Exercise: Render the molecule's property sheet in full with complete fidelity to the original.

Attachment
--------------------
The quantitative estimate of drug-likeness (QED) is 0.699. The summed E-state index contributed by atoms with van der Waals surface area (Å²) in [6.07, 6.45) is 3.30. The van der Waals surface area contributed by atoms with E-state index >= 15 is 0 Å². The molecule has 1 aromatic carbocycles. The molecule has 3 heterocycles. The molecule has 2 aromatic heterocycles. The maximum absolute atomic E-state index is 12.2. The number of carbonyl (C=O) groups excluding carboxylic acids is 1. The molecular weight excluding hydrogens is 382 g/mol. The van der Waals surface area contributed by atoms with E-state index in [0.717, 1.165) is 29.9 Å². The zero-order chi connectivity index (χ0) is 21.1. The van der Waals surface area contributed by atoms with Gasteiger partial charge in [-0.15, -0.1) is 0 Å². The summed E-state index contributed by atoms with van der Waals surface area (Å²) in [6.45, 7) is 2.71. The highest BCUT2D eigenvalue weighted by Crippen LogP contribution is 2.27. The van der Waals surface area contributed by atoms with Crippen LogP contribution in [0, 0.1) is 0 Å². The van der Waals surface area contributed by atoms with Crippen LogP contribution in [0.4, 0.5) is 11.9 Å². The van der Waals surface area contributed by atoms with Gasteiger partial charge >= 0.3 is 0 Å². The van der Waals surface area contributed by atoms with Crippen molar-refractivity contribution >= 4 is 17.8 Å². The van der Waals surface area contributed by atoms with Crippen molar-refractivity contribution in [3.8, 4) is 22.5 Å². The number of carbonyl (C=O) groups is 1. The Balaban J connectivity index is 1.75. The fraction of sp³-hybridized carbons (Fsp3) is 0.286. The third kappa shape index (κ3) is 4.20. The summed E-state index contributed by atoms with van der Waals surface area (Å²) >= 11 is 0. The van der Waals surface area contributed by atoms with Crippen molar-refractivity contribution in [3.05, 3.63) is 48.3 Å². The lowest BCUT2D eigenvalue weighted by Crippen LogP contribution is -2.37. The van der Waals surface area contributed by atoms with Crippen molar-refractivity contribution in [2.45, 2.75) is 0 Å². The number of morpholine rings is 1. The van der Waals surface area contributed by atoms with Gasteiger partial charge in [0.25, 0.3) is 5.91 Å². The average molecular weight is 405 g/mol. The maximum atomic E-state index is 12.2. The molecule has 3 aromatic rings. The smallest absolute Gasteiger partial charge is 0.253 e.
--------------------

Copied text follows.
The quantitative estimate of drug-likeness (QED) is 0.699. The summed E-state index contributed by atoms with van der Waals surface area (Å²) in [6.07, 6.45) is 3.30. The van der Waals surface area contributed by atoms with E-state index >= 15 is 0 Å². The molecule has 1 aromatic carbocycles. The molecule has 3 heterocycles. The molecule has 2 aromatic heterocycles. The maximum absolute atomic E-state index is 12.2. The number of carbonyl (C=O) groups excluding carboxylic acids is 1. The molecular weight excluding hydrogens is 382 g/mol. The van der Waals surface area contributed by atoms with E-state index in [0.717, 1.165) is 29.9 Å². The zero-order chi connectivity index (χ0) is 21.1. The van der Waals surface area contributed by atoms with Gasteiger partial charge in [-0.15, -0.1) is 0 Å². The summed E-state index contributed by atoms with van der Waals surface area (Å²) in [6.45, 7) is 2.71. The highest BCUT2D eigenvalue weighted by Crippen LogP contribution is 2.27. The van der Waals surface area contributed by atoms with Crippen LogP contribution in [0, 0.1) is 0 Å². The van der Waals surface area contributed by atoms with Crippen LogP contribution in [0.4, 0.5) is 11.9 Å². The van der Waals surface area contributed by atoms with Gasteiger partial charge >= 0.3 is 0 Å². The van der Waals surface area contributed by atoms with Crippen molar-refractivity contribution >= 4 is 17.8 Å². The van der Waals surface area contributed by atoms with Crippen molar-refractivity contribution in [3.8, 4) is 22.5 Å². The number of carbonyl (C=O) groups is 1. The Balaban J connectivity index is 1.75. The fraction of sp³-hybridized carbons (Fsp3) is 0.286. The third kappa shape index (κ3) is 4.20. The summed E-state index contributed by atoms with van der Waals surface area (Å²) >= 11 is 0. The van der Waals surface area contributed by atoms with Crippen molar-refractivity contribution in [3.05, 3.63) is 48.3 Å². The lowest BCUT2D eigenvalue weighted by Crippen LogP contribution is -2.37. The van der Waals surface area contributed by atoms with Crippen molar-refractivity contribution in [2.45, 2.75) is 0 Å². The number of morpholine rings is 1. The van der Waals surface area contributed by atoms with Gasteiger partial charge in [0.25, 0.3) is 5.91 Å². The average molecular weight is 405 g/mol. The maximum atomic E-state index is 12.2. The molecule has 3 aromatic rings. The smallest absolute Gasteiger partial charge is 0.253 e.